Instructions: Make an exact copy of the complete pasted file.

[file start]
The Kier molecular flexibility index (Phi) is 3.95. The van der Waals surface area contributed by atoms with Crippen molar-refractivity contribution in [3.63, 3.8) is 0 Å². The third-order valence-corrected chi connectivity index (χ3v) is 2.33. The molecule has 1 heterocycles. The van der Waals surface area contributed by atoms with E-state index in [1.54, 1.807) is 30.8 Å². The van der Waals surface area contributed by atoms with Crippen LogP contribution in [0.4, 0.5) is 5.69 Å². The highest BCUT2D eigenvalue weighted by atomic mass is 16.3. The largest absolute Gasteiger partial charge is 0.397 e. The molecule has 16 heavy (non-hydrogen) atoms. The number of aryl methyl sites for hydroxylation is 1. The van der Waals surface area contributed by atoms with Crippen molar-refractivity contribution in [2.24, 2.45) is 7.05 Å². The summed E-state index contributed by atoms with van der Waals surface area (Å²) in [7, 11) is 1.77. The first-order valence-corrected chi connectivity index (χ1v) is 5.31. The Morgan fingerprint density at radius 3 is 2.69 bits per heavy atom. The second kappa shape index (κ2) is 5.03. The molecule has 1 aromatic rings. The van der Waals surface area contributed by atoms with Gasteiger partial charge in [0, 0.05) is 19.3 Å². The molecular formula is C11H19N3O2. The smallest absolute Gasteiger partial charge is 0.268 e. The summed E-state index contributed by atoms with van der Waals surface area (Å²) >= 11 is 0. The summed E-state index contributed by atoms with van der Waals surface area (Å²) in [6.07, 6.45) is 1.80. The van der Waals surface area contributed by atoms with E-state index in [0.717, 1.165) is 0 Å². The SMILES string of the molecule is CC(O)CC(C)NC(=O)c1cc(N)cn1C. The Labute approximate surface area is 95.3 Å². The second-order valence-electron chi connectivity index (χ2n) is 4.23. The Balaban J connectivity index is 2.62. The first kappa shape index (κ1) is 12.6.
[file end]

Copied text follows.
The Kier molecular flexibility index (Phi) is 3.95. The van der Waals surface area contributed by atoms with Crippen molar-refractivity contribution in [3.63, 3.8) is 0 Å². The third-order valence-corrected chi connectivity index (χ3v) is 2.33. The molecule has 1 heterocycles. The van der Waals surface area contributed by atoms with E-state index in [1.54, 1.807) is 30.8 Å². The van der Waals surface area contributed by atoms with Crippen LogP contribution in [0.4, 0.5) is 5.69 Å². The highest BCUT2D eigenvalue weighted by atomic mass is 16.3. The largest absolute Gasteiger partial charge is 0.397 e. The molecule has 16 heavy (non-hydrogen) atoms. The number of aryl methyl sites for hydroxylation is 1. The van der Waals surface area contributed by atoms with Crippen molar-refractivity contribution in [2.24, 2.45) is 7.05 Å². The summed E-state index contributed by atoms with van der Waals surface area (Å²) in [7, 11) is 1.77. The first-order valence-corrected chi connectivity index (χ1v) is 5.31. The Morgan fingerprint density at radius 3 is 2.69 bits per heavy atom. The second kappa shape index (κ2) is 5.03. The molecule has 1 aromatic rings. The van der Waals surface area contributed by atoms with Gasteiger partial charge in [0, 0.05) is 19.3 Å². The molecular formula is C11H19N3O2. The smallest absolute Gasteiger partial charge is 0.268 e. The summed E-state index contributed by atoms with van der Waals surface area (Å²) >= 11 is 0. The summed E-state index contributed by atoms with van der Waals surface area (Å²) in [6.07, 6.45) is 1.80. The van der Waals surface area contributed by atoms with E-state index in [0.717, 1.165) is 0 Å². The SMILES string of the molecule is CC(O)CC(C)NC(=O)c1cc(N)cn1C. The Labute approximate surface area is 95.3 Å². The second-order valence-electron chi connectivity index (χ2n) is 4.23. The Balaban J connectivity index is 2.62. The first kappa shape index (κ1) is 12.6.